Andrew Holleran / Photo editor
Thursday night gave us the second in a four-part series of debates for the presidency of the United States. This time, however, the nation witnessed Vice President Joe Biden and Republican Paul Ryan square off to discuss the nation’s issues. The debate, in general, was fairly even; both polls taken from CBS and CNN showed mixed results for whom viewers believed won the debate.
Following a win by Republican presidential nominee Mitt Romney in the debate Oct. 3, the Republican Party hoped to continue the momentum. Biden, however, had hoped to stop the bleeding caused by President Barack Obama’s lack of preparation in the debate.
Whether you intend to vote for Obama or Romney in November’s election, Thursday night’s vice presidential debate clearly demonstrated why both Biden and Ryan are running for the vice chair – and the president’s chair – in the White House.
Granted, I thought both did fair jobs in demonstrating competency to a level which suggested they both qualify for second in command; neither man showed a combination of the composure and knowledge that is expected of a president.
Seeing as Biden and Ryan are running on the tickets of men that shall be their superiors, they did little more than regurgitate the views of those men. Watching the debate, I realized I was more or less viewing less composed versions of the men who were arguing last week.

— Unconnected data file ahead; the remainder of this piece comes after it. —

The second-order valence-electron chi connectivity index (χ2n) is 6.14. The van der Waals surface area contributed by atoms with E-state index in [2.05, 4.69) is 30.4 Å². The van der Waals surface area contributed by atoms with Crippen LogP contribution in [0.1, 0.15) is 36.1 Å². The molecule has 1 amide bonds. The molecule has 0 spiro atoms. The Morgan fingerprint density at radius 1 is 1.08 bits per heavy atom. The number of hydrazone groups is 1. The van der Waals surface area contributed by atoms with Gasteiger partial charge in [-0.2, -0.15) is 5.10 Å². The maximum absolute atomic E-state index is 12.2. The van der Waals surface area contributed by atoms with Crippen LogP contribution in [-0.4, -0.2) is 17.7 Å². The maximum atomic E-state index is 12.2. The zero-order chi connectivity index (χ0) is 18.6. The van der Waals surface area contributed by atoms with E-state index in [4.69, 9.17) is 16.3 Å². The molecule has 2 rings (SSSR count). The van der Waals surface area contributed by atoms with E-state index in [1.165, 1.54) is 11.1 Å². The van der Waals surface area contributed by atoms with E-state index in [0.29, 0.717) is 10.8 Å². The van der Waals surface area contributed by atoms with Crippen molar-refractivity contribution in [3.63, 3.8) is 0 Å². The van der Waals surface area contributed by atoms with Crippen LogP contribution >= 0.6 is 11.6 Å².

To the specific issues discussed, however, moderator Martha Raddatz brought up the topics of Iran and Syria, economic growth and taxation, Medicare and abortion. My feelings on their statements aside, Biden made Ryan look flustered and nervous when discussing Medicare; Ryan provided great statistics against the Obama administration to take the case on the economy; abortion was irrelevant because that is a state matter to be dictated by the judicial systems in this country and not the president; and neither debater seemed to claim an edge in foreign policy, as I suppose that just boils down to with whom you agree.
Anyone could have known what was to be said by simply watching last week’s debate and listening to the candidates’ speeches. Instead, I would rather focus on the lack of professional respect that was portrayed by mostly Biden, but also Ryan on Thursday night.
As stated, it is clear that neither man is worthy of being president. Both debaters made sure to cut their opponent off from speaking as soon the speaker left an opening to do so. This was a consistent theme throughout the night. The other constant was Biden’s need to laugh at every statement Ryan made. Both displayed irritating lacks in professionalism, behavior unbecoming the man first in line to take over the presidency should it be needed.
I will give both men credit on one matter each. Biden seemed to be more knowledgeable of his talking points, leading to a fiery style of speech. That, combined with a slight condescension, is a very effective manner in which to debate. Ryan, on the other hand, delivered a very spot-on attack to the Obama administration.
“When he doesn’t have a good track record to run off of, he makes his opponent out to be a candidate who you should run from,” Ryan said.
Whether you like or dislike the president, everyone can acknowledge the effect of his attack campaigns on both Secretary of State Hillary Clinton and former Republican presidential candidate John McCain in 2008. Ryan also did a good job to point out the president’s promises from 2008, followed by the lack of results.
In all, both men did a decent job in the debate on Thursday, but neither stands at the level of their superior in terms of leadership and professionalism.
The winner was actually the moderator, Martha Raddatz. Neither man was impressive enough to deserve a victory. Raddatz was so much better at her job than Jim Lehrer was during the last debate that I must name her the winner.